DT Star ratchet is very effective,a bit loud and sometimes a skips if the mechanic that services the hubs puts regular grease in there instead of the DT grease.
Yes, that is one disadvantage of the Hügi; where the friction/resistance between the clutch plates caused by a high-viscosity grease is greater than the spring's tension.. But that is easily remedied - You just have to use the right grease.
DT patents are going to stand in your way if you want to go commercial venture with this.Hub, especially for bicycles and the like
US Patent: 6,588,564
There is the patent assigned to DT Swiss, relative to the Hügi engagement mechanism design which would prevent me from reproducing an alike mechanism in my design. For which reason, I contacted DT Swiss, who have offered to provide all of the Hügi internals for a hub. But, I do not wish to produce something that isn't my own...
The 3 pawls design is good but the Am Classic 6 pawl tangential system is better by far and requires no spring just a guide plate/toothed ring for the pawls to engage,but yet again patents probably are owned by Am Classic,but I've seen Taiwan manufacturers that have hubs that are similar to it.
To what I know, there are no patents attached to this design for the reason that it is a universal design.
I am currently considering the option of a 'take' upon this design, further refining it to decrease "engagement time"; the period it takes between a force of the freehub body to engage with the hub body.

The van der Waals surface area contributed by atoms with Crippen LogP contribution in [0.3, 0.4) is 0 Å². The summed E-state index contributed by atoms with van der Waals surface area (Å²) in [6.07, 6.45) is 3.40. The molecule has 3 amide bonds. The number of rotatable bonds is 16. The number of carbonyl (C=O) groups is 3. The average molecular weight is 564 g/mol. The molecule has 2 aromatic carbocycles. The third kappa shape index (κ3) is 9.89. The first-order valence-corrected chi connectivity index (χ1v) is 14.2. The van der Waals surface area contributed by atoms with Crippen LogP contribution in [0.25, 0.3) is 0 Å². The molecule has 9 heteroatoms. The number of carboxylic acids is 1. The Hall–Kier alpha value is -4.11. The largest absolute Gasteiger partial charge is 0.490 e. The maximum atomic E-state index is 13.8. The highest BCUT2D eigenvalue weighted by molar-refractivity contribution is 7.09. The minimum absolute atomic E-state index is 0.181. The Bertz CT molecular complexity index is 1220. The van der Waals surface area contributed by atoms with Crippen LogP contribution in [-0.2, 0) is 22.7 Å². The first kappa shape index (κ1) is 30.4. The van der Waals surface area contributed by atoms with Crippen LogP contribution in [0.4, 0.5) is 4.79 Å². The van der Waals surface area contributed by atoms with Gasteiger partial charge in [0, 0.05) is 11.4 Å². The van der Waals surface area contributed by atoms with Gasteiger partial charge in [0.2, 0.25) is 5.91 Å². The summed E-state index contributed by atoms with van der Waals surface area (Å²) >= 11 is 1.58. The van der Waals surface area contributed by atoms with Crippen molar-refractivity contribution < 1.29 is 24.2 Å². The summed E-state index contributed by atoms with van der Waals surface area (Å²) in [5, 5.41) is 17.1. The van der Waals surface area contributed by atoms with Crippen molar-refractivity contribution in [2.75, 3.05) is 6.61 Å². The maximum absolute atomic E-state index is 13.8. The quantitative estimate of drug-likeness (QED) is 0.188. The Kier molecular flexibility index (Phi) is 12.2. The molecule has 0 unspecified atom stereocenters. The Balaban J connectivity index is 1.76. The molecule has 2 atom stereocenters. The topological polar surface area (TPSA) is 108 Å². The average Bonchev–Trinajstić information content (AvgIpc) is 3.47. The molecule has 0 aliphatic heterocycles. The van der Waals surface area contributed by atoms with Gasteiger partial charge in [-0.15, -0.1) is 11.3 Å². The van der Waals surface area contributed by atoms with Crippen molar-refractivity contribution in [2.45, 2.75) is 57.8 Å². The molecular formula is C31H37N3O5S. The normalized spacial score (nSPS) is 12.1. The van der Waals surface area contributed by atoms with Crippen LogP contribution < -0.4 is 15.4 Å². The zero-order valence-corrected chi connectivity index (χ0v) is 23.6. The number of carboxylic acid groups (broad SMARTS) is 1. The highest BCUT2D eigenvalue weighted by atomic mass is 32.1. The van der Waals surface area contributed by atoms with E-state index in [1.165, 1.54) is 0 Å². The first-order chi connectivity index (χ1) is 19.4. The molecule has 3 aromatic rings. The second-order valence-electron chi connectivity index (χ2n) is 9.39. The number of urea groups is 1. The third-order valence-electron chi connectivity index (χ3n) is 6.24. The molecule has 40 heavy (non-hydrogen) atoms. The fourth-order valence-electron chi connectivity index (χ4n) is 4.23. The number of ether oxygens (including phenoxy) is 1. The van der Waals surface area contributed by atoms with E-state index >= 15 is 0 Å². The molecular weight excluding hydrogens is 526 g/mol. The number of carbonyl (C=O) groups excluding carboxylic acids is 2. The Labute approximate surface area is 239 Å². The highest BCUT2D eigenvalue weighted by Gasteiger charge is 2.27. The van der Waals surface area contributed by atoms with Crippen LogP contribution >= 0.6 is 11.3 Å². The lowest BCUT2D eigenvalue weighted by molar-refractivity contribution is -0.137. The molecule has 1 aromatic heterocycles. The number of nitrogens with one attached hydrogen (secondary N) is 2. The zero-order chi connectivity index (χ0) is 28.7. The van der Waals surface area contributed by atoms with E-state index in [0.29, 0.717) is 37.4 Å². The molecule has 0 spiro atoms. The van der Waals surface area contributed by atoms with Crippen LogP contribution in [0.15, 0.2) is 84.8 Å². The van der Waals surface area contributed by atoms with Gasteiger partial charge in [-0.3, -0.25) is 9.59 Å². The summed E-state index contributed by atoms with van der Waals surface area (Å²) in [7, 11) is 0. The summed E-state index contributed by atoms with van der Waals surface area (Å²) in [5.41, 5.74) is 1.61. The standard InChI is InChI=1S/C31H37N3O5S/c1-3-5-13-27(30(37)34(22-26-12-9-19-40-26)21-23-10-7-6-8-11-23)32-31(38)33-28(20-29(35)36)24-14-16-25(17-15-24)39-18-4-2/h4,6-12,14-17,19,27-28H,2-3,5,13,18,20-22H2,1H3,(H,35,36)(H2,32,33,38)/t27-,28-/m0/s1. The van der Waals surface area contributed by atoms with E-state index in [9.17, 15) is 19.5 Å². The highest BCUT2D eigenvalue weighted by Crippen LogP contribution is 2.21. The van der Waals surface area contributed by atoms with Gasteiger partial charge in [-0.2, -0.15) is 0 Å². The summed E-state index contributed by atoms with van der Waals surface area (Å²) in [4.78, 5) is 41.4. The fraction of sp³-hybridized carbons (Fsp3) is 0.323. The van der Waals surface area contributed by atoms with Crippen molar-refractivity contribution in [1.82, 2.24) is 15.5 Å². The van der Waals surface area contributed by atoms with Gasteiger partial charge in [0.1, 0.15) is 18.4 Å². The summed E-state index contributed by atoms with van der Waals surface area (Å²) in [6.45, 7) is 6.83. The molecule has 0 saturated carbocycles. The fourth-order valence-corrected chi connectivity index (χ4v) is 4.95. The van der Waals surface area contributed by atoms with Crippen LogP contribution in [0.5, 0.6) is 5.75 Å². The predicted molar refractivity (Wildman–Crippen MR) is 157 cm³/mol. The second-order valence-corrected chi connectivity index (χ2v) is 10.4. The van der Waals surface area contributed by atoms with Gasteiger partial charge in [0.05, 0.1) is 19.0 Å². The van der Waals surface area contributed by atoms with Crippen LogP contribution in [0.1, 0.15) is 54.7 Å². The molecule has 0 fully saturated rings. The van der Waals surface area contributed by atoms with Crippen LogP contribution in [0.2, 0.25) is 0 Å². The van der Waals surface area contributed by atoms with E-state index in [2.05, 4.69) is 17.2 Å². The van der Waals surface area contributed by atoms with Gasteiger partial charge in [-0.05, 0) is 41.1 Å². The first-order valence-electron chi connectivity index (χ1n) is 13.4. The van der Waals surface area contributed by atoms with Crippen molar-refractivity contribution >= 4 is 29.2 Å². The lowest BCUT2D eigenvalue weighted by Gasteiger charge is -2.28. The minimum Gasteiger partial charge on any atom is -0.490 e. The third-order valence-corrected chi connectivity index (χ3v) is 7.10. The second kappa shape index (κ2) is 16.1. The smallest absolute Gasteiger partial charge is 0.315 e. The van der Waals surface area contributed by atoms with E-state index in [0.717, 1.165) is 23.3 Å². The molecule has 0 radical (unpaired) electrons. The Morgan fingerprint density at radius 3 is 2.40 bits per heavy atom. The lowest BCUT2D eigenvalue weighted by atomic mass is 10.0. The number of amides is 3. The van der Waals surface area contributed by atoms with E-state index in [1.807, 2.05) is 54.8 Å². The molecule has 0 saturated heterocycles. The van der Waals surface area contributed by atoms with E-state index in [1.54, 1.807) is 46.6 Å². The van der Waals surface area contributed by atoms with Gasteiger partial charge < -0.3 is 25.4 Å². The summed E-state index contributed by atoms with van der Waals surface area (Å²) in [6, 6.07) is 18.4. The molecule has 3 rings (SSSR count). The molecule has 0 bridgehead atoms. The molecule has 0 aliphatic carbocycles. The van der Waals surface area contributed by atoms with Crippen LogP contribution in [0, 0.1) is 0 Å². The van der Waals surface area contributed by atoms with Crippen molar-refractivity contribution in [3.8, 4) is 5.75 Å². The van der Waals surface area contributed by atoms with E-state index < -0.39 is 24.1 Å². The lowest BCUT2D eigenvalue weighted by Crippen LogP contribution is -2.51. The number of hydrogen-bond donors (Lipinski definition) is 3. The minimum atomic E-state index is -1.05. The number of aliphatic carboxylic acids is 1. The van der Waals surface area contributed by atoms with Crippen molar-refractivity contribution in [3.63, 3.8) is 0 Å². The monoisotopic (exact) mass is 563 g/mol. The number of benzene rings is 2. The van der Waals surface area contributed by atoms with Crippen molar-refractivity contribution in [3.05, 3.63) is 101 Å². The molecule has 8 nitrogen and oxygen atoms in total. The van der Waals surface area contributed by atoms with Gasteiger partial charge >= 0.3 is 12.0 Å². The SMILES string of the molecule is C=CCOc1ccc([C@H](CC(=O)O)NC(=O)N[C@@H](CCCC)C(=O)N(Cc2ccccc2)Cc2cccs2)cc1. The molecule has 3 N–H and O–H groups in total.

I certainly hope this was not a recommendation.
Personally I like the DT-style freehub mechanism best. It is very easy to take apart and service, even for people who aren't that experienced with bikemechanics. The engaging mechanism is also very direct, the freehub will not spin much before it engages so there isn't that additional stress to the freehub you get when it engages. (no big 'bang' you sometimes hear coming out of the rear wheel of a mavic wheel)
The three pawl design is pretty straight forward as well, but it takes a bit more work to take it apart and because of the three pawls it engages a tad slower. If you go with the three-pawl design I think the design like the one you pictured with a groove in the pawls that are held by a spring is far better and easier to work with than the old standard with little springs pushing against each pawl. A problem you can get with the three-pawl design that I never had or saw with a DT hub is water that gets inside the free-hub and freezes. I know it isn't supposed to happen but somehow you still see this quite often here in the winter when people ride in the forest and clean their bikes with a powercleaner every weekend.
I think as previously spoken by ProTech, a six-pawl design can easily reduce the "bang" issue with many of today's hubs, also there is increased surface area between the pawls and the ratchet (Same Force, More Area, Decreased Pressure).
One issue that I think has been left undiscussed is equal-spacing between the pawls on the 'standard' design. If they are all spaced out evenly, wouldn't this mean that the relative position of each pawl is identical to the tooth of the ratchet throughout? So if they are all fully disengaged, wouldn't this result in a larger required movement in order to engage? I have a thought on how to improve this, but it is too technical...